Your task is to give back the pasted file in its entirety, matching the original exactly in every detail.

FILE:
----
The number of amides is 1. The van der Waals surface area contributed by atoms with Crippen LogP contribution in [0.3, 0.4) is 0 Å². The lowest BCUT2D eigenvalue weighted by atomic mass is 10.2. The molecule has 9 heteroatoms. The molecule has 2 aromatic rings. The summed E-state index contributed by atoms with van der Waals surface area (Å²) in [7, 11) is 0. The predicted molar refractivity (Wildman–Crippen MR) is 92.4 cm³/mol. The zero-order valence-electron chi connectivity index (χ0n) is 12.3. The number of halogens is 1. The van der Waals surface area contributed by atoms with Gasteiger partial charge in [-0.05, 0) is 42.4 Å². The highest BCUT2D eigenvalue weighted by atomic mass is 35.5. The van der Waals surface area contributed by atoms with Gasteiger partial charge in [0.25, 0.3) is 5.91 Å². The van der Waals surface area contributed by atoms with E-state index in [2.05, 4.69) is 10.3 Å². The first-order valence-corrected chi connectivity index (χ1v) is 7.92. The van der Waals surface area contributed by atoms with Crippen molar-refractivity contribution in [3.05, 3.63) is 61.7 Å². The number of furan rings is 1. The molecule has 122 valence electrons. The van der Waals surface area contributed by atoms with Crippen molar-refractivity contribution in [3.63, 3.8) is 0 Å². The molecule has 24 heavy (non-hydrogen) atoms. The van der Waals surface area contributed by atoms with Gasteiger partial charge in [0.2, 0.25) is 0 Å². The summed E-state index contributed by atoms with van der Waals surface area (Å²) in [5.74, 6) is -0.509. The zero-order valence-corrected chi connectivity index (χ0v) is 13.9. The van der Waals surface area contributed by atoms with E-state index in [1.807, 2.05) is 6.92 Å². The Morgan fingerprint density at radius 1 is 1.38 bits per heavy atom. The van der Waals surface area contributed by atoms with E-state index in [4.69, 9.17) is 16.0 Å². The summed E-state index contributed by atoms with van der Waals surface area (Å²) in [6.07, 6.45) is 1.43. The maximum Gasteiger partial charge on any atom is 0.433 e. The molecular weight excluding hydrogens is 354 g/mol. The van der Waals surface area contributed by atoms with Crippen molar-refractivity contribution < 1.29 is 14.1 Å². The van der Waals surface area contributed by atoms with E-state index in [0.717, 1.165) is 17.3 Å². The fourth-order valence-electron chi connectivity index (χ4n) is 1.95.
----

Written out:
The number of amides is 1. The van der Waals surface area contributed by atoms with Crippen LogP contribution in [0.3, 0.4) is 0 Å². The lowest BCUT2D eigenvalue weighted by atomic mass is 10.2. The molecule has 9 heteroatoms. The molecule has 2 aromatic rings. The summed E-state index contributed by atoms with van der Waals surface area (Å²) in [7, 11) is 0. The predicted molar refractivity (Wildman–Crippen MR) is 92.4 cm³/mol. The zero-order valence-electron chi connectivity index (χ0n) is 12.3. The number of halogens is 1. The van der Waals surface area contributed by atoms with Gasteiger partial charge in [-0.05, 0) is 42.4 Å². The highest BCUT2D eigenvalue weighted by atomic mass is 35.5. The van der Waals surface area contributed by atoms with Gasteiger partial charge in [0.25, 0.3) is 5.91 Å². The van der Waals surface area contributed by atoms with E-state index in [2.05, 4.69) is 10.3 Å². The first-order valence-corrected chi connectivity index (χ1v) is 7.92. The van der Waals surface area contributed by atoms with Crippen molar-refractivity contribution in [3.05, 3.63) is 61.7 Å². The number of furan rings is 1. The molecule has 122 valence electrons. The van der Waals surface area contributed by atoms with Crippen molar-refractivity contribution in [3.63, 3.8) is 0 Å². The molecule has 24 heavy (non-hydrogen) atoms. The van der Waals surface area contributed by atoms with Gasteiger partial charge in [0.2, 0.25) is 0 Å². The summed E-state index contributed by atoms with van der Waals surface area (Å²) in [5.74, 6) is -0.509. The zero-order valence-corrected chi connectivity index (χ0v) is 13.9. The van der Waals surface area contributed by atoms with E-state index in [1.807, 2.05) is 6.92 Å². The Morgan fingerprint density at radius 1 is 1.38 bits per heavy atom. The van der Waals surface area contributed by atoms with E-state index in [4.69, 9.17) is 16.0 Å². The summed E-state index contributed by atoms with van der Waals surface area (Å²) in [6.07, 6.45) is 1.43. The maximum Gasteiger partial charge on any atom is 0.433 e. The molecular weight excluding hydrogens is 354 g/mol. The van der Waals surface area contributed by atoms with Crippen molar-refractivity contribution < 1.29 is 14.1 Å². The van der Waals surface area contributed by atoms with E-state index in [0.717, 1.165) is 17.3 Å². The fourth-order valence-electron chi connectivity index (χ4n) is 1.95.